GDP is roughly calculated by adding up the (price times quantity) of all final goods and services produced within a country’s domestic territory in a calendar year. World GDP is the sum of the GDPs of all nations. In the previous blog post, I tried to get into the story behind the double world GDP estimates. My overall statement was that the gain is seen largely through a direct effect in an increased value of production of the migrants themselves. This increase is not due to an increase in the skills of the migrants (though that might also eventually occur) but rather, is due to the place premium, whereby the exact same worker with the exact same skills produces more values, and gets paid more, in some places than others. That “more value” could be due to higher total factor productivity. Or it could simply be because the job the migrant does is more valued. For instance, a nanny in the United States may earn more than a nanny in India, because parents in the United States have more to gain by leaving their babies in a nanny’s hands and going to work instead.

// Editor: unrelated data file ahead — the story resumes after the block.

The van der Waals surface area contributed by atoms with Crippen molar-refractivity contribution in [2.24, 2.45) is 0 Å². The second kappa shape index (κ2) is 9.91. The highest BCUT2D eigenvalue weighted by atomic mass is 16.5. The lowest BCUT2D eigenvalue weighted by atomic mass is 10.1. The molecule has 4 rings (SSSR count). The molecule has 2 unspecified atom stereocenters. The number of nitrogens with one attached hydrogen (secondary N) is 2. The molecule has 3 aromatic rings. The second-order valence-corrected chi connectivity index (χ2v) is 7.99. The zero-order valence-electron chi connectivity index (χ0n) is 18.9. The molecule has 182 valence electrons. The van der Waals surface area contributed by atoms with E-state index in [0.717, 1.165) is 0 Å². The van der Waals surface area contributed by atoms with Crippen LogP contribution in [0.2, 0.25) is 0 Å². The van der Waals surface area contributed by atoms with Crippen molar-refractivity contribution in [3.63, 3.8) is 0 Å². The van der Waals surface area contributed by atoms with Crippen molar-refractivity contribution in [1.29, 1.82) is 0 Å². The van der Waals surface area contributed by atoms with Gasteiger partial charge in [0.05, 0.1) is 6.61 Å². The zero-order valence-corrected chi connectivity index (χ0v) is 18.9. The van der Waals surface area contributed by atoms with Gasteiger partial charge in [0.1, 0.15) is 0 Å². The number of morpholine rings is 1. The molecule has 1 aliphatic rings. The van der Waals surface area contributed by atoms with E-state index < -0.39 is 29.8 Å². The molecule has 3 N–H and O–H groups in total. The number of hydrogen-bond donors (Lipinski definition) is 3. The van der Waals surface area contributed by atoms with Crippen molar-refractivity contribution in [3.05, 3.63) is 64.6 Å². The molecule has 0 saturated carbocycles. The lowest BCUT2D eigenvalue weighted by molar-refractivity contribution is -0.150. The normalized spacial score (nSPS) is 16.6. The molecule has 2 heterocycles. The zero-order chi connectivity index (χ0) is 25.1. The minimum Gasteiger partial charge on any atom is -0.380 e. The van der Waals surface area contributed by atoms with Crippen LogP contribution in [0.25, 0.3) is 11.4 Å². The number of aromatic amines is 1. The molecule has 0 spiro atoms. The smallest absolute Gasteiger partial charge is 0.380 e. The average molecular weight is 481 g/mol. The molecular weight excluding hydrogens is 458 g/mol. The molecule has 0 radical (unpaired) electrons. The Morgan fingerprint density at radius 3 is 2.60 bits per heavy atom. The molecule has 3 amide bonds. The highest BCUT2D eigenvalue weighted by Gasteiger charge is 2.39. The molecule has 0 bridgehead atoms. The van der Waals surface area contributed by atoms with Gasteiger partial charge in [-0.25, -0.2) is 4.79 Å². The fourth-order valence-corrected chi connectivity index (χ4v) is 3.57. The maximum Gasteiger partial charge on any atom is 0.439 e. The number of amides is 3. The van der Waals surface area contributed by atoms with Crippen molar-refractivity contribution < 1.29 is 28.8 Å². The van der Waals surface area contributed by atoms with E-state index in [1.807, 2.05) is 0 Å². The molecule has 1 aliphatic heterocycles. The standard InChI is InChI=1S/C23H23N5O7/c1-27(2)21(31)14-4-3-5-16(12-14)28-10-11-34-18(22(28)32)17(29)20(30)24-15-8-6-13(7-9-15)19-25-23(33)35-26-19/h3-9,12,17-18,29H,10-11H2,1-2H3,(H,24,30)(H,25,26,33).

On the other hand, a utilitarian or welfare-based analysis looks, not at price times quantity, but at the social surplus: difference between the reservation prices of buyer and seller, multiplied by (or rather, integrated over) the quantity. Graphically, it’s the area of a certain “triangle” between the demand and supply curves. Part of the social surplus is captured by the buyer, and part of it by the seller.

For any individual economic transaction, the social surplus can tell a very different story from the “GDP contribution” of that transaction (examples below). At a macro level, I think GDP offers a reasonable approximation to “utility” concepts, but it’s mathematically different.